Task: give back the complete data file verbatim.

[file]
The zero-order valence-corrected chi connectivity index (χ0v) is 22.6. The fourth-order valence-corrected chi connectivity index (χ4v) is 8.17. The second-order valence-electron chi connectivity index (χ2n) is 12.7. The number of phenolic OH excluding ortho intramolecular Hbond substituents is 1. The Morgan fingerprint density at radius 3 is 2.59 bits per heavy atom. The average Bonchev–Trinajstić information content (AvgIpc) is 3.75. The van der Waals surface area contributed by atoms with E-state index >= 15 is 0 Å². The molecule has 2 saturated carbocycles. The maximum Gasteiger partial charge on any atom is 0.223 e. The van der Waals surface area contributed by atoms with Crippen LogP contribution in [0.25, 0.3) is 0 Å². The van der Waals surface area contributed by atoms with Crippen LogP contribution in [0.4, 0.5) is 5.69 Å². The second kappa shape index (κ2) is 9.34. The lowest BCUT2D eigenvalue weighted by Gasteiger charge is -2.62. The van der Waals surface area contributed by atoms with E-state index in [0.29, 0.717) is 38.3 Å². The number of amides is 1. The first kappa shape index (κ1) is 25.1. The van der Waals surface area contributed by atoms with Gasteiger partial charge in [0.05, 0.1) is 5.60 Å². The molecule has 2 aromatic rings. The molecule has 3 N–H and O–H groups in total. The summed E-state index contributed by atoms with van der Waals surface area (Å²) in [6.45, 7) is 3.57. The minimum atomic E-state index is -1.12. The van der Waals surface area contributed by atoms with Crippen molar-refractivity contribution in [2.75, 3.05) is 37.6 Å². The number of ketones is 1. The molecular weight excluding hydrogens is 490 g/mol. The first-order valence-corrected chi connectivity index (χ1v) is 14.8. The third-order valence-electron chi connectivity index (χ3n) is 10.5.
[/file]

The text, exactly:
The zero-order valence-corrected chi connectivity index (χ0v) is 22.6. The fourth-order valence-corrected chi connectivity index (χ4v) is 8.17. The second-order valence-electron chi connectivity index (χ2n) is 12.7. The number of phenolic OH excluding ortho intramolecular Hbond substituents is 1. The Morgan fingerprint density at radius 3 is 2.59 bits per heavy atom. The average Bonchev–Trinajstić information content (AvgIpc) is 3.75. The van der Waals surface area contributed by atoms with E-state index >= 15 is 0 Å². The molecule has 2 saturated carbocycles. The maximum Gasteiger partial charge on any atom is 0.223 e. The van der Waals surface area contributed by atoms with Crippen LogP contribution in [0.25, 0.3) is 0 Å². The van der Waals surface area contributed by atoms with Crippen LogP contribution in [0.4, 0.5) is 5.69 Å². The second kappa shape index (κ2) is 9.34. The lowest BCUT2D eigenvalue weighted by Gasteiger charge is -2.62. The van der Waals surface area contributed by atoms with E-state index in [0.29, 0.717) is 38.3 Å². The number of amides is 1. The first kappa shape index (κ1) is 25.1. The van der Waals surface area contributed by atoms with Gasteiger partial charge in [0.05, 0.1) is 5.60 Å². The molecule has 2 aromatic rings. The molecule has 3 N–H and O–H groups in total. The summed E-state index contributed by atoms with van der Waals surface area (Å²) in [6.45, 7) is 3.57. The minimum atomic E-state index is -1.12. The van der Waals surface area contributed by atoms with Crippen molar-refractivity contribution in [2.75, 3.05) is 37.6 Å². The number of ketones is 1. The molecular weight excluding hydrogens is 490 g/mol. The first-order valence-corrected chi connectivity index (χ1v) is 14.8. The third-order valence-electron chi connectivity index (χ3n) is 10.5.